LimeWire ends lawsuit with 105m settlement
LimeWire on Thursday agreed to pay $105 million as part of its lawsuit settlement in what may be the last chapter in the company's history. The payout comes a quick week after a trial to determine the amount that should be paid to music label owners such as Sony, Vivendi, and Warner. The former peer-to-peer company said only that it was glad to be rid of the lawsuit.
Demise of dominant P2P site leaves a vacuum
A new study by NPD Group found that illegal file sharing has dropped dramatically since a lawsuit shut down Limewire last year. The Recording Industry Association of American had sued parent company Lime Wire and its CEO Mark Gorton for copyright infringement, claiming that the peer-to-peer site encouraged pirating. The study found that after October 2010, when the service closed, the percentage of Internet users downloading music via P2P services dropped almost in half.
LimeWire agrees to settle music publisher suit
LimeWire on Tuesday said it had reached a settlement deal with major music publishers that had sued it for alleged piracy in June of last year. The two sides reached a secret deal that would see the lawsuit dismissed without the possibility of its return. The publishers, including those representing EMI, Sony, and Universal, had wanted as much as $150,000 per song and would have made it impossible for LimeWire to pay them back.
Viacom appealing YouTube case
Viacom on Friday said it would appeal its loss to YouTube in a Second US Circuit Court of Appeals after attempting to sue the video site for copyright infringement. It argued that the court incorrectly interpreted the Digital Millennium Copyright Act by ruling that YouTube had followed safe harbor guidelines by initially dealing with piracy only by responding to takedown requests from Viacom and others. The judge's statement that YouTube "welcomed" piracy, even if it took down violators, was proof the DMCA didn't apply, Viacom said.
LimeWire to shut down permanently
LimeWire on Friday explained that its cancellation of music store plans was a full shutdown of the company. The company planned to close its New York office at the start of 2011. It didn't mention any follow-up companies or projects in a statement to AllThingsD.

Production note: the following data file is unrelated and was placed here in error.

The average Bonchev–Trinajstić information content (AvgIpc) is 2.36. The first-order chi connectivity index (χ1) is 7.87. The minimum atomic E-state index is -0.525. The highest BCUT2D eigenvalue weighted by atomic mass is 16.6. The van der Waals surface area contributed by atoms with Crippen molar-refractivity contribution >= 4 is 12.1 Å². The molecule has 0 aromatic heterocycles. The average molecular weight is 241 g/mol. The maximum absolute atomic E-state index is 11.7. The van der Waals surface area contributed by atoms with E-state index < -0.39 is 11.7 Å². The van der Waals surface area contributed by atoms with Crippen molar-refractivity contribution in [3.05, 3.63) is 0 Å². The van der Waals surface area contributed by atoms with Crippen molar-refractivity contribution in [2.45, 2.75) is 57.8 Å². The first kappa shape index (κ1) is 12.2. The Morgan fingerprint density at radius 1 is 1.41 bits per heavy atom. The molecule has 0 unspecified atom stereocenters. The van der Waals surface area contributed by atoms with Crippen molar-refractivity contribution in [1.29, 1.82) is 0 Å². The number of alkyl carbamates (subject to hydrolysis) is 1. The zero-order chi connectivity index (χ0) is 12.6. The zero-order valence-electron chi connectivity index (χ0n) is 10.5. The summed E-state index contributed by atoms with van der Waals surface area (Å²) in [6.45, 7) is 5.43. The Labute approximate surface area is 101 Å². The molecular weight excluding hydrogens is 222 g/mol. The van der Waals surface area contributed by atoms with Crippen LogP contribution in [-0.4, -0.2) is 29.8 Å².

LimeWire may close shop on all legal music shops
LimeWire may be ready to abandon all its legal music service plans based on new leaks today. In addition to official notes to users and vendors that it would stop taking payments and close its current service on December 31, it reportedly also cancelled the music service that would have gone up after the removal of its peer-to-peer app. AllThingsD in obtaining the leak noted that the change was relatively sudden, coming even though it had promised previews of the service as recently as October.
LimeWire admits installing secret isolation code
LimeWire late Tuesday said that it had secretly installed a 'cut-off' switch in its peer-to-peer client to accompany the court-mandated withdrawal of its app. After a rumor from PCMag, company representative Tiffany Guarnaccia acknowledged to CNET that a summer update had given LimeWire the ability to isolate clients from the Gnutella network, rendering the app useless. It had also changed its update policy to both patch automatically and to refuse to open if a user wasn't running the latest version.
LimeWire pulling peer-to-peer app
LimeWire today agreed to stop offering its peer-to-peer file sharing client after an unsuccessful attempt to fight a lawsuit win by RIAA labels from last spring. The company said the move was "not our ideal path" but said it would both remove the option to download the client and improve the filtering where it can. It didn't say how or if it could stop users from running copies they already have.
Group demands $150K per download
Eight music publishers have sued Limewire for copyright infringement. David Israelite, chief executive of the National Music Publishers’ Association, said his organization decided to pursue its claim after record companies won a similar lawsuit last month. The publishing group is claiming damages of $150,000 per download, the same as the record industry sought.
LimeWire to operate for at least two more weeks
At a hearing on Monday, US District Judge Kimba Wood gave LimeWire lawyers two weeks to respond to a motion filed on Friday by RIAA that would close down the music service. RIAA, which represents the music industry, won a copyright infringement lawsuit against LimeWire. A request from a Lime Group lawyer for two more weeks was denied. When LimeWire responds, RIAA gets two weeks for a response, but Judge Wood can rule anytime after the response.
Editorial: LimeWire win more harm than good
The Recording Industry Association of America (RIAA) has claimed victory against LimeWire after a years-long battle. Earlier this week, a US District Court ruled that the file-sharing site was responsible for causing copyright infringement through its service.
RIAA wins copyright lawsuit against LimeWire
A lawsuit that dates back to 2006 has been settled, with a federal court judge finding file-sharing service LimeWire liable for copyright infringement. The judge ruled in favor of the RIAA and its member labels that LimeWire's parent company engaged in 'unfair competition' and induced copyright infringement.
LimeWire lawsuit fails
A lawsuit filed by the owners of the LimeWire file-sharing service has been thrown out of a New York court, writes the Associated Press. The Lime Group had earlier entered a case against a group of major record labels, charging that they were harming Lime through unfair business practices. Specifically, said Lime's lawyers, the labels were refusing to license out music, which Lime had hoped to implement into an above-board pay service. Instead the labels would only deal with Lime if it used an approved filtering system, or if it struck an agreement with the industry-sanctioned iMesh service.